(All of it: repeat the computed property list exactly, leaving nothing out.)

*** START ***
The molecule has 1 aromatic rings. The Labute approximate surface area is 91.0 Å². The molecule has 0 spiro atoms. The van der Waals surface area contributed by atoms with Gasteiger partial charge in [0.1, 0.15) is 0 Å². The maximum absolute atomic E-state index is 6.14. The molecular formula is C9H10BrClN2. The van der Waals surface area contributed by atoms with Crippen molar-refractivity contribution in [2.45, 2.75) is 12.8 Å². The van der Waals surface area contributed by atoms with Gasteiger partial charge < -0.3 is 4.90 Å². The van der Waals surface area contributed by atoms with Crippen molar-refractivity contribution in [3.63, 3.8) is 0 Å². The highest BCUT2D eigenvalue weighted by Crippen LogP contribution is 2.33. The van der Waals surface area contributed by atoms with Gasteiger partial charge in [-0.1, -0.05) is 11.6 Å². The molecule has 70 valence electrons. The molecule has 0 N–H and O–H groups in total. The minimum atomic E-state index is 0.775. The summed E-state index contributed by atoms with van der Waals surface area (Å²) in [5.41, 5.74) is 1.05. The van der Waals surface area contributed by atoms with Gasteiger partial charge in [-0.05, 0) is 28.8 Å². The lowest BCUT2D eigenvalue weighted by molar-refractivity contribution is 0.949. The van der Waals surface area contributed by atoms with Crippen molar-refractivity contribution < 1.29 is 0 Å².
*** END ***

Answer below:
The molecule has 1 aromatic rings. The Labute approximate surface area is 91.0 Å². The molecule has 0 spiro atoms. The van der Waals surface area contributed by atoms with Gasteiger partial charge in [0.1, 0.15) is 0 Å². The maximum absolute atomic E-state index is 6.14. The molecular formula is C9H10BrClN2. The van der Waals surface area contributed by atoms with Crippen molar-refractivity contribution in [2.45, 2.75) is 12.8 Å². The van der Waals surface area contributed by atoms with Gasteiger partial charge < -0.3 is 4.90 Å². The van der Waals surface area contributed by atoms with Crippen molar-refractivity contribution in [3.63, 3.8) is 0 Å². The highest BCUT2D eigenvalue weighted by Crippen LogP contribution is 2.33. The van der Waals surface area contributed by atoms with Gasteiger partial charge in [-0.1, -0.05) is 11.6 Å². The molecule has 70 valence electrons. The molecule has 0 N–H and O–H groups in total. The minimum atomic E-state index is 0.775. The summed E-state index contributed by atoms with van der Waals surface area (Å²) in [5.41, 5.74) is 1.05. The van der Waals surface area contributed by atoms with Gasteiger partial charge in [-0.05, 0) is 28.8 Å². The lowest BCUT2D eigenvalue weighted by molar-refractivity contribution is 0.949. The van der Waals surface area contributed by atoms with Crippen molar-refractivity contribution < 1.29 is 0 Å².